Theory of Vibration Isolation Vibration isolation or elimination on an optical surface is a
two-part problem. As discussed previously, an optical tabletop is
designed to have zero or minimal response to a deflective force or
vibration. This in itself is not sufficient to ensure a vibration-free
working surface. The rigid tabletop may still vibrate without deforming
(i.e., vibrations of the table on the mounting system). These
vibrations are constrained translations and/or rotations of the optical
Typically, the entire table system is subjected continually to
vibrational impulses from the laboratory floor. These vibrations
may be caused by large machinery within the building or even by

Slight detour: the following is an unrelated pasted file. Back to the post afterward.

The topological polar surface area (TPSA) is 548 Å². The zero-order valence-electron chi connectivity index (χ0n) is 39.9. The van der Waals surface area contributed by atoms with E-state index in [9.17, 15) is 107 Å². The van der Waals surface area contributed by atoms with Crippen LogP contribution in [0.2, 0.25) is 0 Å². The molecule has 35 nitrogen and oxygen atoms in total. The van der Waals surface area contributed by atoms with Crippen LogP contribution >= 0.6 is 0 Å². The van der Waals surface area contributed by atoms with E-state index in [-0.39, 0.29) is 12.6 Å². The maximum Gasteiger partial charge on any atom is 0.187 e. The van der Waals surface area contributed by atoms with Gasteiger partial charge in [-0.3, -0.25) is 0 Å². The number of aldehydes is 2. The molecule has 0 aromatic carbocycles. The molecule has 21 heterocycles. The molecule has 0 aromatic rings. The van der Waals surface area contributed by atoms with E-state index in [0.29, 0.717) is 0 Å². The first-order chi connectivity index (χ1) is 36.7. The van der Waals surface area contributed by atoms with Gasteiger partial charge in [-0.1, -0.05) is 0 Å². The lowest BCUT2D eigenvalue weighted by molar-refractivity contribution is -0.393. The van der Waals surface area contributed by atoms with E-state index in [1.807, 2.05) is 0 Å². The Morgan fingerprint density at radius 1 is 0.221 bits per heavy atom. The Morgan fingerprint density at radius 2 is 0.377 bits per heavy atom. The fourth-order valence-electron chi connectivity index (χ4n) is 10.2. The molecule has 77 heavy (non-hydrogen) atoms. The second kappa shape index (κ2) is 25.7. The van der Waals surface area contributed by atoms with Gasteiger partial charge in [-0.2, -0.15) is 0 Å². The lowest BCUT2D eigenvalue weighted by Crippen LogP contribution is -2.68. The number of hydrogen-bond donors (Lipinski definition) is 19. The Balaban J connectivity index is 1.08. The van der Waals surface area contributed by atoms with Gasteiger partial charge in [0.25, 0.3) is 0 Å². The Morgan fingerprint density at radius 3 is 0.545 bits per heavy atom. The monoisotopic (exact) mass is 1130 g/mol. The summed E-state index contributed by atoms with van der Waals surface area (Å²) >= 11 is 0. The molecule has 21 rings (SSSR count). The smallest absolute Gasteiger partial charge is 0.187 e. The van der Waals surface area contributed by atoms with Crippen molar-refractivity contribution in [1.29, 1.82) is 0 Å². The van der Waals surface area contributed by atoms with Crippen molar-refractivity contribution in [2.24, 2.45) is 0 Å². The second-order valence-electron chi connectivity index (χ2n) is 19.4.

wind or traffic-excited building resonances (swaying).


Vibrations of a floor in a building can be divided into two basic
components: vertical and horizontal. Typically, vertical components
range from 10 to 50 Hz, and horizontal components range
from 1 to 20 Hz. To prevent such vibrations from disturbing an
experiment, it is important to mount the table in such a way as to
isolate it vibrationally from the laboratory floor (i.e., mount the
table in such a way that its instantaneous position is independent
of the periodic motions of the laboratory floor). This type of isolation
is termed “seismic” mounting. When an object is truly seismically
mounted with respect to the floor, the motions of the object
and the floor are completely uncoupled and separate. The term
seismic is linked with the study of earthquakes, in which the magnitude
of an earthquake is estimated from the motion of the ground
with respect to a seismically mounted indicator.

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